August 3, 2020
Over the last several weeks I have discussed the importance of metrics in terms of the sustainability, relevance and impact of an organization. I explored the importance of creating a culture where data is a driving force, building an employee base that is curious and uses data to ask more and better questions. Today I would like to focus on what I believe has been a major issue in leveraging data to make a case—a poor presentation of the metrics.
Data is just a set of numbers until we take the time to analyze it and decipher what it is actually telling us. And how we present the analyzed data matters almost as much as the data itself. How many of us have received decks of PowerPoint slides filled with grids with absolutely no analysis? Slides where we have to use a magnifying glass to be able read them? A mass of numbers in a chart is not information. It is just a set of numbers. And until we take the time to sit with them, contextualize them in terms of trends or projections, ask follow-up questions and turn the data into usable information, they are mostly meaningless.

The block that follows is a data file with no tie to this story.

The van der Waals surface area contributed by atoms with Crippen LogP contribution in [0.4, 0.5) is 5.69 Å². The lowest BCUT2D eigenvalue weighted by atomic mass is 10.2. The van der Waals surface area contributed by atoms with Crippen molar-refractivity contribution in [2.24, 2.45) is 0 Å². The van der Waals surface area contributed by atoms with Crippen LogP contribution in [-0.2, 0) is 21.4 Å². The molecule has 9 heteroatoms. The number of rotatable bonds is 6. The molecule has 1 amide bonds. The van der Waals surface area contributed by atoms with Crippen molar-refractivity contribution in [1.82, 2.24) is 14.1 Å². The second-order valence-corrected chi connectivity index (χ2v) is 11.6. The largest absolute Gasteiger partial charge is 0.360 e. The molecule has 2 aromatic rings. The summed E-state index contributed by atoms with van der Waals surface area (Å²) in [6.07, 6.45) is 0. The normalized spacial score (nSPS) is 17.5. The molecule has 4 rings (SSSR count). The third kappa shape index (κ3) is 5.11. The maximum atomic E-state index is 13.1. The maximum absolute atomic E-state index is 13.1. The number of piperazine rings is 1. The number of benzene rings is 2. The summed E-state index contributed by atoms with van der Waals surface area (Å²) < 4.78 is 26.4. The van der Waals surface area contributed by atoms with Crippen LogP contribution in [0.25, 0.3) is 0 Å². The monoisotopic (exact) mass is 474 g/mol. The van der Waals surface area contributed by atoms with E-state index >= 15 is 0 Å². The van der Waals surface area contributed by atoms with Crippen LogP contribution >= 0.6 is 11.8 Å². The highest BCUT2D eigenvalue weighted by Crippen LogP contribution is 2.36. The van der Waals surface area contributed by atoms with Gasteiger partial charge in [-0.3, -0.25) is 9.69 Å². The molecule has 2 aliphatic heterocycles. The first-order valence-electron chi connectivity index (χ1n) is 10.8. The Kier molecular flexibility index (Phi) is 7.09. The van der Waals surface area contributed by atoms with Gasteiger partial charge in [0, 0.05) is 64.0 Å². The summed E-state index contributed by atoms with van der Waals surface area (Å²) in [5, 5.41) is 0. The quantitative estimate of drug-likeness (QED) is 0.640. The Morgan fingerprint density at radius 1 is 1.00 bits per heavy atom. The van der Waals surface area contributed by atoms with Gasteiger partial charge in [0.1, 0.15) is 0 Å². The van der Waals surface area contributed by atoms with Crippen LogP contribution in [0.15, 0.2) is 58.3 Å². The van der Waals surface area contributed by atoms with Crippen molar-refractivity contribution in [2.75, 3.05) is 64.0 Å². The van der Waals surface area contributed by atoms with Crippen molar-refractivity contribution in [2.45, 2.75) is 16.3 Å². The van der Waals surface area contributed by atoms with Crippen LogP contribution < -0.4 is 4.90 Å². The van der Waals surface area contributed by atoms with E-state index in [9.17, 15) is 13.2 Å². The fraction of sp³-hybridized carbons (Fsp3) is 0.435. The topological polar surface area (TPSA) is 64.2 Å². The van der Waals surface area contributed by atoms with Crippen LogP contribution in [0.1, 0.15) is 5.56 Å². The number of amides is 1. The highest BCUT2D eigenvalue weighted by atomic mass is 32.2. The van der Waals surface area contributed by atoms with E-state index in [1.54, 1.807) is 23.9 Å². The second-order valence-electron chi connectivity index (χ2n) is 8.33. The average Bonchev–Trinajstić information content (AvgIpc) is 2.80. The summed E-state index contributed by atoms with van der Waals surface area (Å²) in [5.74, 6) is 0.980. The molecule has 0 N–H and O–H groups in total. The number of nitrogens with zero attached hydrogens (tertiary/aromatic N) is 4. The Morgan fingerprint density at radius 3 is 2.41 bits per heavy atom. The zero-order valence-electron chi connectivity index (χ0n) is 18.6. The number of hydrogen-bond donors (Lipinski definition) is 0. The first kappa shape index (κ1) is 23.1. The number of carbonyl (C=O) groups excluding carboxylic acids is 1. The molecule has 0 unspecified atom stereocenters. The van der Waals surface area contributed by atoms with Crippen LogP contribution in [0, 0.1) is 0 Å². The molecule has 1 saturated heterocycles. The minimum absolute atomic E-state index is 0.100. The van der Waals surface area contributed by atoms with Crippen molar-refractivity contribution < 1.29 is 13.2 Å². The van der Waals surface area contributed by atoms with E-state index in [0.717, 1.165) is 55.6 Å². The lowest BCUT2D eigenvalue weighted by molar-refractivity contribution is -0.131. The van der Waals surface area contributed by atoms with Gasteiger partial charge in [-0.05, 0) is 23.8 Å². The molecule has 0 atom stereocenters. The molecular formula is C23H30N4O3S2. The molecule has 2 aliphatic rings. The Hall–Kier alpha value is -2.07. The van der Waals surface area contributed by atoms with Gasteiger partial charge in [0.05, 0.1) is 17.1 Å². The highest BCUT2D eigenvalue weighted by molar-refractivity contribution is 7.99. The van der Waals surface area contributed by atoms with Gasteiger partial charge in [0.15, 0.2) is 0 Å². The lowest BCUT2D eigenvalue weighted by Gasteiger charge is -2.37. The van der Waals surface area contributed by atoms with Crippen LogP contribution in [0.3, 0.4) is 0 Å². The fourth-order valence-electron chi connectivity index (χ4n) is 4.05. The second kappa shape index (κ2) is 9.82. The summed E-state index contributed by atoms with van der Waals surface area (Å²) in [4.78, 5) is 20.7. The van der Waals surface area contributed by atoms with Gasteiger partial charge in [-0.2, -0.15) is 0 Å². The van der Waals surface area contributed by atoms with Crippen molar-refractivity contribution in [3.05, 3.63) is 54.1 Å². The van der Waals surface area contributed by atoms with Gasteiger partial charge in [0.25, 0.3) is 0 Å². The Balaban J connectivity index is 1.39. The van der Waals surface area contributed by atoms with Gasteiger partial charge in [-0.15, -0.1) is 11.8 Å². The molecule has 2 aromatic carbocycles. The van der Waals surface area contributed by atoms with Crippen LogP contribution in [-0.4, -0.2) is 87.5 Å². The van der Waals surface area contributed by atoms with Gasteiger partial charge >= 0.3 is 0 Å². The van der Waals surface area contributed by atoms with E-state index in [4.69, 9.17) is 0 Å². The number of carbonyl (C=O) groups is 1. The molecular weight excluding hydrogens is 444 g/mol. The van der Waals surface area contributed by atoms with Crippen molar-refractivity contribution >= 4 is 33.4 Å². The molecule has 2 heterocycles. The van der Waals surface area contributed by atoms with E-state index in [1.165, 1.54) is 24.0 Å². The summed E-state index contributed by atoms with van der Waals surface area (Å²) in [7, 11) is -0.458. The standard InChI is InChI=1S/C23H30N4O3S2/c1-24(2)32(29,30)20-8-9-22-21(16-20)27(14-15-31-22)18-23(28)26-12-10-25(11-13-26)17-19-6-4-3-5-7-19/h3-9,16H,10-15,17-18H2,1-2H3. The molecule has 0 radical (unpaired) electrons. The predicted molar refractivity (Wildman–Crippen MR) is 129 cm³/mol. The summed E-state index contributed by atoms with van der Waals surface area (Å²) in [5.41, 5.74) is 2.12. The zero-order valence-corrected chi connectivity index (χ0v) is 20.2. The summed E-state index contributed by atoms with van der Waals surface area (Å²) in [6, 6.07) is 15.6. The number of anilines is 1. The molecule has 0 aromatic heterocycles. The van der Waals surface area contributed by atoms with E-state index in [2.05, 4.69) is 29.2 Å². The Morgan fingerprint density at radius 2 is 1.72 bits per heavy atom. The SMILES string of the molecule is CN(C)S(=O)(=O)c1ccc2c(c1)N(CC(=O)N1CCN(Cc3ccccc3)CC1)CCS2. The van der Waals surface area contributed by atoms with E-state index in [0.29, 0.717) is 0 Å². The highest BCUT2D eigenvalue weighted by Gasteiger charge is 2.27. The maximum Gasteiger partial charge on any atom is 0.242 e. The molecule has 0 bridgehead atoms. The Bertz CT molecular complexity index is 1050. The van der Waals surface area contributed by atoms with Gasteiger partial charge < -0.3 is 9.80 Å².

A presentation of data needs to be organized to tell a specific story to the intended audience. It needs to be sequenced to ensure that it has, like every good story, a beginning, a middle and an end. It needs to have an arc—laying the foundation and highlighting what you want the audience to remember.
Presentations that start in the middle of the story, seem to be random in how the data is laid out, and fail to lead the audience through the process and learning are rarely successful. I have observed many people work for long hours on a presentation only to miss the mark because they did not think through the process of telling the story.
There are a few things that I look for when reviewing a metrics presentation:
These are just a few of the important lessons I have learned along the way in presenting information. As always I welcome your thoughts!